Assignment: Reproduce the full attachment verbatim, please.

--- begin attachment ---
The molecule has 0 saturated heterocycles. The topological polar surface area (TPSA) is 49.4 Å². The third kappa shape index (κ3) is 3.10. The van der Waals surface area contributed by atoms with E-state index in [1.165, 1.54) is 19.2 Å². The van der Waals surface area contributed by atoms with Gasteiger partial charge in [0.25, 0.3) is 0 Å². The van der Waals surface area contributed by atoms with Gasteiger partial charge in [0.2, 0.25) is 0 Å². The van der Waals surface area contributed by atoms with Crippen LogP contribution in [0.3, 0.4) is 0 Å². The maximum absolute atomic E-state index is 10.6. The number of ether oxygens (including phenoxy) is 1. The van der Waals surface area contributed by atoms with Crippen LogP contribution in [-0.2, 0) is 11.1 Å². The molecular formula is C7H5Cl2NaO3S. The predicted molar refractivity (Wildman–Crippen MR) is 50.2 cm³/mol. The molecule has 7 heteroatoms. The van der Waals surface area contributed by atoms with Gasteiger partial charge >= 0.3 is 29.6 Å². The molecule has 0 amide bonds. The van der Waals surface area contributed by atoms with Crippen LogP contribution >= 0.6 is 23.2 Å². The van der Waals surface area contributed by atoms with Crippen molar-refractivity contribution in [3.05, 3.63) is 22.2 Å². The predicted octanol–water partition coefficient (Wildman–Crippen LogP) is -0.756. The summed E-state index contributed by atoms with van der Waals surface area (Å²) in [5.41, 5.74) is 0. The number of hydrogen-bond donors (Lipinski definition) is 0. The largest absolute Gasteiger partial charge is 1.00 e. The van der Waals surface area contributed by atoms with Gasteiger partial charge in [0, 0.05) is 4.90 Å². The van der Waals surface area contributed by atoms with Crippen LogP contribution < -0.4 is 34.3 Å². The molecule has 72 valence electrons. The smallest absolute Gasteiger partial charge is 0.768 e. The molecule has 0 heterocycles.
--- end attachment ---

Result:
The molecule has 0 saturated heterocycles. The topological polar surface area (TPSA) is 49.4 Å². The third kappa shape index (κ3) is 3.10. The van der Waals surface area contributed by atoms with E-state index in [1.165, 1.54) is 19.2 Å². The van der Waals surface area contributed by atoms with Gasteiger partial charge in [0.25, 0.3) is 0 Å². The van der Waals surface area contributed by atoms with Gasteiger partial charge in [0.2, 0.25) is 0 Å². The van der Waals surface area contributed by atoms with Crippen LogP contribution in [0.3, 0.4) is 0 Å². The maximum absolute atomic E-state index is 10.6. The number of ether oxygens (including phenoxy) is 1. The van der Waals surface area contributed by atoms with Crippen LogP contribution in [-0.2, 0) is 11.1 Å². The molecular formula is C7H5Cl2NaO3S. The predicted molar refractivity (Wildman–Crippen MR) is 50.2 cm³/mol. The molecule has 7 heteroatoms. The van der Waals surface area contributed by atoms with Gasteiger partial charge >= 0.3 is 29.6 Å². The molecule has 0 amide bonds. The van der Waals surface area contributed by atoms with Crippen LogP contribution >= 0.6 is 23.2 Å². The van der Waals surface area contributed by atoms with Crippen molar-refractivity contribution in [3.05, 3.63) is 22.2 Å². The predicted octanol–water partition coefficient (Wildman–Crippen LogP) is -0.756. The summed E-state index contributed by atoms with van der Waals surface area (Å²) in [5.41, 5.74) is 0. The number of hydrogen-bond donors (Lipinski definition) is 0. The largest absolute Gasteiger partial charge is 1.00 e. The van der Waals surface area contributed by atoms with Gasteiger partial charge in [0, 0.05) is 4.90 Å². The van der Waals surface area contributed by atoms with Crippen LogP contribution < -0.4 is 34.3 Å². The molecule has 72 valence electrons. The smallest absolute Gasteiger partial charge is 0.768 e. The molecule has 0 heterocycles.